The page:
Are we using the ADHD diagnosis too indiscriminately?

The ADHD diagnosis is still more widely defined and more widely applied. The group of people who are diagnosed with ADHD is very diverse and patients may need many different forms of treatment and help, which does not necessarily have to be medical.

2014.03.31 | Tine Bagger Christiansen

Are we using the ADHD diagnosis too indiscriminately? Photo: Colourbox

The ADHD diagnosis is applied very widely to a large group of people who show very diverse symptoms and whose needs differ widely.  According to Carsten René Jørgensen, who is professor of psychology at Aarhus University, it is extremely problematic that we are taking this one-sided approach to ADHD:

“Because the ADHD diagnosis is so widely defined, there is a risk that we are simply overlooking the numerous psychological processes that may be in play in children and young people who are showing what we assume are ADHD symptoms,” explains Carsten René Jørgensen.

Increase in ADHD diagnoses
In recent years, the number of ADHD diagnoses and patients undergoing treatment for ADHD have exploded; first among boys, and more recently the number has generally increased, even among adults, which is problematic because our knowledge about treatment effects on adults is severely limited.

ADHD is now among the most frequent diagnoses among children and young people. But Carsten René Jørgensen is especially concerned about the significant increase in the number of adults who receive medical treatment for ADHD. “The research on adult ADHD is very limited, and in many ways the symptoms resemble other psychological disorders as well, which may make it hard to determine the right diagnosis,” he explains.

Medication is not always the solution
Treatment professionals in the ADHD field predominately take a biomedical approach to treating patients, and psychological perspectives have not gained much ground.

“Psychological illness is increasingly perceived as a ‘brain disorder’ that should be treated medically, and the more complex psychological approaches and treatment models are shoved into the background,” says Carsten René Jørgensen.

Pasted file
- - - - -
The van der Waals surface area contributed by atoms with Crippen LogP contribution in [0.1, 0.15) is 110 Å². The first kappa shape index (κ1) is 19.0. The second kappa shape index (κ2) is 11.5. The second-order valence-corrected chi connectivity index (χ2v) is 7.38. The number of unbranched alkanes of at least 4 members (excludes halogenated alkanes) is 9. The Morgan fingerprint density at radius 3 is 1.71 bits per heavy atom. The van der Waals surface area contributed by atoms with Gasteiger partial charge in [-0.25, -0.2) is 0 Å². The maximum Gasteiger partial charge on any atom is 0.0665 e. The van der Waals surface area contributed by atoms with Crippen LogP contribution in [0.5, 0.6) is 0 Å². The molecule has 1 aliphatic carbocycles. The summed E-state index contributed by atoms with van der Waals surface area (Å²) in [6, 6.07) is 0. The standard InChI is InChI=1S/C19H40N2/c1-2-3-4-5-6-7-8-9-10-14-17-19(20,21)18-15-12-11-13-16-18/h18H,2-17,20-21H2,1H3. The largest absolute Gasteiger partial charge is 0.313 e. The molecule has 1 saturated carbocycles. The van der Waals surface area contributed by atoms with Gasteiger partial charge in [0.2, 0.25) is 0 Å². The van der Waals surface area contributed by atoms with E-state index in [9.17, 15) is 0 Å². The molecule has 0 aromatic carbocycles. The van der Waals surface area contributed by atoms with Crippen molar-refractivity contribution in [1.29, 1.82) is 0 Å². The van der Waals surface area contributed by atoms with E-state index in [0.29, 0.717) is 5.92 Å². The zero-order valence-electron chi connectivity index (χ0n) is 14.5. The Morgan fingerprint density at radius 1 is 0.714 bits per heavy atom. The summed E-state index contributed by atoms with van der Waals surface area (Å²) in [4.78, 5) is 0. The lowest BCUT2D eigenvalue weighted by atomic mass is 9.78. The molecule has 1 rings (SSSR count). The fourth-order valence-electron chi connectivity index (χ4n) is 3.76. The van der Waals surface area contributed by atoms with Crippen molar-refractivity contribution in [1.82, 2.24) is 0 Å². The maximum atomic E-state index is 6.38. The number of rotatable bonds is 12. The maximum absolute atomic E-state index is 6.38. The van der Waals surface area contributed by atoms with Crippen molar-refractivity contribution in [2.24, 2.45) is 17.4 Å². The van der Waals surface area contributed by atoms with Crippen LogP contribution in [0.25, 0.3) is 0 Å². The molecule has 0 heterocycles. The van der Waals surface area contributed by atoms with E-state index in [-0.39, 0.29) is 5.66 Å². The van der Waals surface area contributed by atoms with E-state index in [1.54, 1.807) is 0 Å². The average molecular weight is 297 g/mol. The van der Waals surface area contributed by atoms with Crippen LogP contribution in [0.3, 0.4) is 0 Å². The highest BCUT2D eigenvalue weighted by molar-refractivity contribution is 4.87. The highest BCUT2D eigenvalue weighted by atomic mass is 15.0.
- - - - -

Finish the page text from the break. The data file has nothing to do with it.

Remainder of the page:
He believes that in the healthcare sector we need to take care that we do not indiscriminately use the ADHD diagnosis to diagnose children and young people, who are in fact suffering from more complex or temporary problems, and treat them medically where instead we should have taken a psychosocial approach to their treatment.


ADHD resembles several other diagnoses

The problem is that the ADHD diagnosis is hard to distinguish from other ailments resulting from failure of socialisation or ’bad parenting’, natural variation among humans, anxiety, inner turmoil or specific personality disorders and not least conduct disorders.

“Quite often, the medical treatment of ADHD is effective in the short run. But more long-term and fundamental effects are harder to achieve with this approach. It can be tempting to make a diagnosis for which you believe there is effective treatment. But instead we should aim at making the right diagnosis,” says Carsten René Jørgensen and proceeds:

“Traditionally, the ADHD field is based on social scientific research focusing on the effects of medical treatment and short-term behavioural training. We know remarkably little about each child’s own experience and understanding of the difficulties he or she is experiencing. That is why we need to give greater priority to research grounded in the human sciences; research that is aimed at achieving a deeper understanding of the individual and considers ADHD symptoms in correlation with psychological processes, relations, trouble in the family and in school, the child’s social background and so on.”

According to Carsten René Jørgensen it is a perfectly common misconception that all patients with the same diagnosis ‘have the same problem’ and should basically receive the same form of treatment. “But the problem with the conception is that you are rarely able to fully understand a person just by making a diagnosis - and similar symptoms, for instance inner turmoil, can be caused by many different things. If we take a more psychologically grounded approach we will be able to see each patient’s symptoms and problems in a much more comprehensive context,” he concludes.

Carsten René Jørgensen recently published the book  ADHD – Bidrag til en kritisk psykologisk forståelse (ADHD - Contributions to a critical psychological understanding) with the publishing house Hans Reitzels Forlag.



ADHD is an abbreviation of the diagnosis Attention Deficit/Hyperactivity Disorder. Patients suffering from ADHD display problems of attention, hyperactivity or acting impulsively and have trouble perceiving and interpreting, remembering, organising and orientating themselves.  


In the past, the diagnosis DAMP was applied here in Denmark. DAMP (Deficits in Attention, Motor control and Perception) is a diagnosis used primarily in the Nordic countries. The DAMP diagnosis has been “replaced” by ADHD, which is an internationally acknowledged diagnosis designation. 


Further information

Carsten René Jørgensen

Carsten René Jørgensen

Aarhus University, School of Business and Social Sciences


Tel.: +45 87165804

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